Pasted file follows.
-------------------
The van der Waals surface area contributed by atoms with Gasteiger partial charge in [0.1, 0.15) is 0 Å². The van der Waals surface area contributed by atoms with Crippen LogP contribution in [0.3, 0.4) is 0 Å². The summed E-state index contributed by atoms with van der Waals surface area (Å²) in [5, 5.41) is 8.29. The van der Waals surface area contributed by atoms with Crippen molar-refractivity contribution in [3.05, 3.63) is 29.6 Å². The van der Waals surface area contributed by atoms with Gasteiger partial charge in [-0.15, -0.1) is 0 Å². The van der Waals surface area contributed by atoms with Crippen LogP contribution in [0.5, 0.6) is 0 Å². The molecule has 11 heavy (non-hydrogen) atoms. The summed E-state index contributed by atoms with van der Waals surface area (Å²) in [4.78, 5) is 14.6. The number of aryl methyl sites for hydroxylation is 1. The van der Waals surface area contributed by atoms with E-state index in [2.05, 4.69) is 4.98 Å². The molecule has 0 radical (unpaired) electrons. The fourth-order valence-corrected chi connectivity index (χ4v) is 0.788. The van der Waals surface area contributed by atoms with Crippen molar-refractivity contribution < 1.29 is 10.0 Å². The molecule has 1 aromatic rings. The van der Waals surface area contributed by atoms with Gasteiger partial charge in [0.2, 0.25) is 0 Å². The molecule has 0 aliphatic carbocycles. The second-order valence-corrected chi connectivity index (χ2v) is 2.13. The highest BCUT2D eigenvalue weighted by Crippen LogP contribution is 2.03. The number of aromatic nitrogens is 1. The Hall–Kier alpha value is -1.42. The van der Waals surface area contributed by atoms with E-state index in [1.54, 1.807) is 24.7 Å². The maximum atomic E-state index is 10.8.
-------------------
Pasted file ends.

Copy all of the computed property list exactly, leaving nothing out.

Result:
The van der Waals surface area contributed by atoms with Gasteiger partial charge in [0.1, 0.15) is 0 Å². The van der Waals surface area contributed by atoms with Crippen LogP contribution in [0.3, 0.4) is 0 Å². The summed E-state index contributed by atoms with van der Waals surface area (Å²) in [5, 5.41) is 8.29. The van der Waals surface area contributed by atoms with Crippen molar-refractivity contribution in [3.05, 3.63) is 29.6 Å². The van der Waals surface area contributed by atoms with Gasteiger partial charge in [-0.15, -0.1) is 0 Å². The van der Waals surface area contributed by atoms with Crippen LogP contribution in [0.5, 0.6) is 0 Å². The molecule has 11 heavy (non-hydrogen) atoms. The summed E-state index contributed by atoms with van der Waals surface area (Å²) in [4.78, 5) is 14.6. The number of aryl methyl sites for hydroxylation is 1. The van der Waals surface area contributed by atoms with E-state index in [2.05, 4.69) is 4.98 Å². The molecule has 0 radical (unpaired) electrons. The fourth-order valence-corrected chi connectivity index (χ4v) is 0.788. The van der Waals surface area contributed by atoms with Crippen molar-refractivity contribution < 1.29 is 10.0 Å². The molecule has 1 aromatic rings. The van der Waals surface area contributed by atoms with Gasteiger partial charge in [0.2, 0.25) is 0 Å². The molecule has 0 aliphatic carbocycles. The second-order valence-corrected chi connectivity index (χ2v) is 2.13. The highest BCUT2D eigenvalue weighted by Crippen LogP contribution is 2.03. The number of aromatic nitrogens is 1. The Hall–Kier alpha value is -1.42. The van der Waals surface area contributed by atoms with E-state index in [1.54, 1.807) is 24.7 Å². The maximum atomic E-state index is 10.8.